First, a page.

A welcome to readers

As a resident of this planet for more than four fifths of a century, I have enjoyed both successes and disappointments in a wide variety of vocations, avocations, and life experiences. This blog satisfies my desire to share some thoughts and observations--trenchant and prosaic--with those who are searching for diversions which are interesting, poignant and occasionally funny. I also plan to share recommendations about good/great movies I've watched and books and articles which I've found particularly mind-opening, entertaining, instructive. In addition, I can't pass up the opportunity to reflect publicly on how I am experiencing the so-called Golden Years. Write anytime:

Thursday, September 25, 2014


Today I saw this chart in THE WEEK on the internet. Many economic forecasters have been describing and alerting us to this phenomenon for years, but to see it displayed graphically makes me heartsick--not only for me, but for the remainder of the 90% represented by the blue bars below. Of that 90%, I am pretty comfortable comparatively--I have a roof over my head, regular meals, can get medical attention when I need it, and can afford basic cable. There are many many Americans who are not so fortunate and can't afford the basics of food and housing.

My own situation, however, is not entirely stable--as the stock market grows and corporate profits hit record levels, the tide is actually going out rather than raising all ships in the harbor. My economic stasis or decline is exacerbated by my inability as a 78 year old retiree (on a basically fixed income) to increase my income or asset base in any meaningful or legal way. My dentist doesn't understand or care about this (fees go up markedly each visit), neither does my land lord (rent for the next 12 months will rise 10%), nor my super market, nor Walgreens (purveyor of prescription drugs), nor Humana (prescription insurance), nor the folks at Exxon Mobil. My cost of living just continues to go up faster than my income--with no change in my lifestyle, material possessions, security, or peace of mind.

Unequal distribution of income in America, with a minority accruing spendable income of unspeakable amounts and at outrageous rates, is rapidly creating a situation (or already has)where the only recourse will be for the 90% to take to the streets and forcibly redistribute the wealth. There may be no alternative because history tells us that we cannot count on our wealthy brethren  to self- police or self-regulate. Big money right now virtually controls the electoral process, so the democratic option of changing the system by voting is rapidly fading from sight.  Greed and "living fat" are simply too much fun and too easy to justify in a country where everything is for sale and material values, for most folks,  have long ago replaced anything remotely resembling ethical considerations with a spiritual or altruistic/idealistic foundation and focus. When you're really enjoying yourself, it's very hard to see, really see, the suffering around you.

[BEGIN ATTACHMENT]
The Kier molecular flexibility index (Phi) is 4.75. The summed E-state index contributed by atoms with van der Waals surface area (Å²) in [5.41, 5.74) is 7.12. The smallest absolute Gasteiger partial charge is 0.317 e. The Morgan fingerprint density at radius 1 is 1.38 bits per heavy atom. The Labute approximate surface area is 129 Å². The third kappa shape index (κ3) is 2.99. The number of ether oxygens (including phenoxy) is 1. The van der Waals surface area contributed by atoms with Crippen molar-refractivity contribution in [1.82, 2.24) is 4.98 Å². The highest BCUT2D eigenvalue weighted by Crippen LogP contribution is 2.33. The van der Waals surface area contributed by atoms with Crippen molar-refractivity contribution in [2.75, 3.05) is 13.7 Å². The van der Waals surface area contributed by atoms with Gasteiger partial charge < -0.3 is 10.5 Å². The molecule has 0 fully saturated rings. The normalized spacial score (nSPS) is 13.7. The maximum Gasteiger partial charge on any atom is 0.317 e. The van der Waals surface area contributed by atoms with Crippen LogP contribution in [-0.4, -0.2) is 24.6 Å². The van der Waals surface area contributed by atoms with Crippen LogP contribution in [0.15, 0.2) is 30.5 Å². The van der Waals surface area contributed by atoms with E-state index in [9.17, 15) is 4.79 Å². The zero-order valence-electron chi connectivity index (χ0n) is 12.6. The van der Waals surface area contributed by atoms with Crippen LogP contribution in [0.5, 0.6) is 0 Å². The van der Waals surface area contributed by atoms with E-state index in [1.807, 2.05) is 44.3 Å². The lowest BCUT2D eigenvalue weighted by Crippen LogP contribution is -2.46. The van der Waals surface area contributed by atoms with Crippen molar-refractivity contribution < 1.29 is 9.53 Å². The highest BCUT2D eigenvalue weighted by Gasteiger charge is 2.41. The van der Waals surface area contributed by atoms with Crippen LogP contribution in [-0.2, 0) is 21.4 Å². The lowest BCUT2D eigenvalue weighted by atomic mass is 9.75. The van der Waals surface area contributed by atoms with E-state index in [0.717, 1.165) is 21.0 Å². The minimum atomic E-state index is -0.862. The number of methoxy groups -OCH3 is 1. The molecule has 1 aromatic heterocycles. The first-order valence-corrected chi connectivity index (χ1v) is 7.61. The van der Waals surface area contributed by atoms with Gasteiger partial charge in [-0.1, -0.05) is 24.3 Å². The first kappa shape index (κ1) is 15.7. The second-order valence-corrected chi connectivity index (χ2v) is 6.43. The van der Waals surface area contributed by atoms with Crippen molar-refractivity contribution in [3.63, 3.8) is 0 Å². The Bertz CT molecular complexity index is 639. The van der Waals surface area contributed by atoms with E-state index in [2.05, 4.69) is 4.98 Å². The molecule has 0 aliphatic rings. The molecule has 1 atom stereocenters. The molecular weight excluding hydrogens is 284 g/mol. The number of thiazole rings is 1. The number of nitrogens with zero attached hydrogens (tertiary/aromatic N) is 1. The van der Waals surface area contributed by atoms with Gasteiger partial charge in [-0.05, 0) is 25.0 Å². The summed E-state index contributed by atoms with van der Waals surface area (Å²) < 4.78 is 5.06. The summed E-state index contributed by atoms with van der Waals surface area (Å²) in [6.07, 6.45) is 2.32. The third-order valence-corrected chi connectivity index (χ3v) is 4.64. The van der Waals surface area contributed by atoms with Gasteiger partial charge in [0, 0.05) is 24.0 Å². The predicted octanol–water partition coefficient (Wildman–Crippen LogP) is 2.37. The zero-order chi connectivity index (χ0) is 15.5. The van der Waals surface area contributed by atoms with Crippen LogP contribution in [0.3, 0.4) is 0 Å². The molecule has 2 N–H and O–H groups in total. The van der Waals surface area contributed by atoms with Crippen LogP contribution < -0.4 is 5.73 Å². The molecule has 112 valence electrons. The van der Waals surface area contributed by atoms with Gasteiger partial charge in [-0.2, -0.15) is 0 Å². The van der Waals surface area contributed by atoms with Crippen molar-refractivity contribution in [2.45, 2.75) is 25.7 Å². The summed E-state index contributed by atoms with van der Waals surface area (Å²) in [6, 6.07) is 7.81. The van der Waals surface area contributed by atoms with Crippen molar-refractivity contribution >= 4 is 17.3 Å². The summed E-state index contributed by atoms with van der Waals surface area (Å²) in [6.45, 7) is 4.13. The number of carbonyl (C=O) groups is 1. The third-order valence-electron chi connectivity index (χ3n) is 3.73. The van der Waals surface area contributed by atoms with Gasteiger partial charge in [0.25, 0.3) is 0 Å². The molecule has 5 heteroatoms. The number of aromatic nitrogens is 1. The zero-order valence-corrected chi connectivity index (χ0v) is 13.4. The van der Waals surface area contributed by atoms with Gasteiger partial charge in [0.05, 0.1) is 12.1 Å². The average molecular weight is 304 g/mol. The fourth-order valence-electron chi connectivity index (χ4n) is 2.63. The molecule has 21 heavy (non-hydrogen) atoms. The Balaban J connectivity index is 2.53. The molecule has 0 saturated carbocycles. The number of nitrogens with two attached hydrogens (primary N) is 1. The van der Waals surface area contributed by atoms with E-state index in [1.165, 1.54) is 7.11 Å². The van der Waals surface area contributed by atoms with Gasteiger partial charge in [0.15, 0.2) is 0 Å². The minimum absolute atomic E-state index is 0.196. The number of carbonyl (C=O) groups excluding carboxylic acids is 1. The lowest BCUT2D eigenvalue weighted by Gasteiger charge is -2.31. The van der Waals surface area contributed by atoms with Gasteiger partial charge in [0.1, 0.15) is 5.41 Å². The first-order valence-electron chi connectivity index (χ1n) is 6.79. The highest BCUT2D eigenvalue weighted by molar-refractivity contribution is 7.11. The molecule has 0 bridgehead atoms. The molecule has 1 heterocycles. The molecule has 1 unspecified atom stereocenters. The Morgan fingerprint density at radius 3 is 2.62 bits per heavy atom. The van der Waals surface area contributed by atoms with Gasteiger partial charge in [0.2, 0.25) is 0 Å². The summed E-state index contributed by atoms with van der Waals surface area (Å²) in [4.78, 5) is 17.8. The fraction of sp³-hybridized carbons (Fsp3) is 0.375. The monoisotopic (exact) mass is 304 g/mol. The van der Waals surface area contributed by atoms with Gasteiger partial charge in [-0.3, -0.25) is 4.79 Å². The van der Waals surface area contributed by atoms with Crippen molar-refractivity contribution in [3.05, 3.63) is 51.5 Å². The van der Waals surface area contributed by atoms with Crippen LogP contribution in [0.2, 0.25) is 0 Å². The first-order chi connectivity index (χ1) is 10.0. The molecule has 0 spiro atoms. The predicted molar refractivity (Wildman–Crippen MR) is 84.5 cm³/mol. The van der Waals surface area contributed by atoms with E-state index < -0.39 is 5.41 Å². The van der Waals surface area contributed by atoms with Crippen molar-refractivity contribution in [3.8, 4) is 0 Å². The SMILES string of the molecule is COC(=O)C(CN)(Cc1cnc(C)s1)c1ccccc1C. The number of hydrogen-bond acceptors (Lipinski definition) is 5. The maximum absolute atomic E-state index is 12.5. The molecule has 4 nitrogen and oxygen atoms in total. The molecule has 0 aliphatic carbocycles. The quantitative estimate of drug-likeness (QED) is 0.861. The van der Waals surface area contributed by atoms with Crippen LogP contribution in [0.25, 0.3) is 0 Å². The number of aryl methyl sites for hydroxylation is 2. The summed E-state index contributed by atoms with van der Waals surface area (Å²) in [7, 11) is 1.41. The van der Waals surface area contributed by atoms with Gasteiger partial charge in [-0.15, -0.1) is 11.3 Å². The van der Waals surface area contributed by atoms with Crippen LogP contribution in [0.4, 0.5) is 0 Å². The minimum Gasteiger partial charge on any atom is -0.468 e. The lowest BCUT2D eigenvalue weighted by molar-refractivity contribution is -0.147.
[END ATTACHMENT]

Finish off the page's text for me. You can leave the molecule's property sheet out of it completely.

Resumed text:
I don't think that the Founders had this sort of outcome in mind when they established our Nation. 

The question that remains is: what shape or form will the "correction" will eventually take, and how long will  it be before people decide that the system is so badly broken that they have no choice but to act to fix it on their own?

How the rich devoured the American economy, in one chart
In America, a rising economic tide lifts all boats, right? Not anymore. Pavlina Tcherneva, an economist at Bard College, plotted the distribution of income growth between the bottom 90 percent and the top 10 percent during economic expansions in the United States. The red bars are the richest 10 percent of people, the blue bars are everyone else:
Now, this is only economic expansions, which explains the wonky interval choices at the bottom — 1974 is missing, for example, because that whole year was taken up by recession. Those recessions would also probably claw back some of the rich's income gains, since they get a lot of income from financial assets which crash in price during recessions (see p. 8 here).
But the trend here is undeniable. Economic expansions are supposed to be when the American economy distributes the fruits of growth to everyone. And that used to be true! But slowly and steadily the rich have gained on everyone else. They advance almost regardless of which party is in control of government — Reagan speeds it up, while Clinton slows it down, but not by very much.
Most staggering of all, during our current economic expansion, the bottom 90 percent is suffering declining incomes. Not only is the rising tide not lifting everyone equally, it's actually submerging nine out of ten people.
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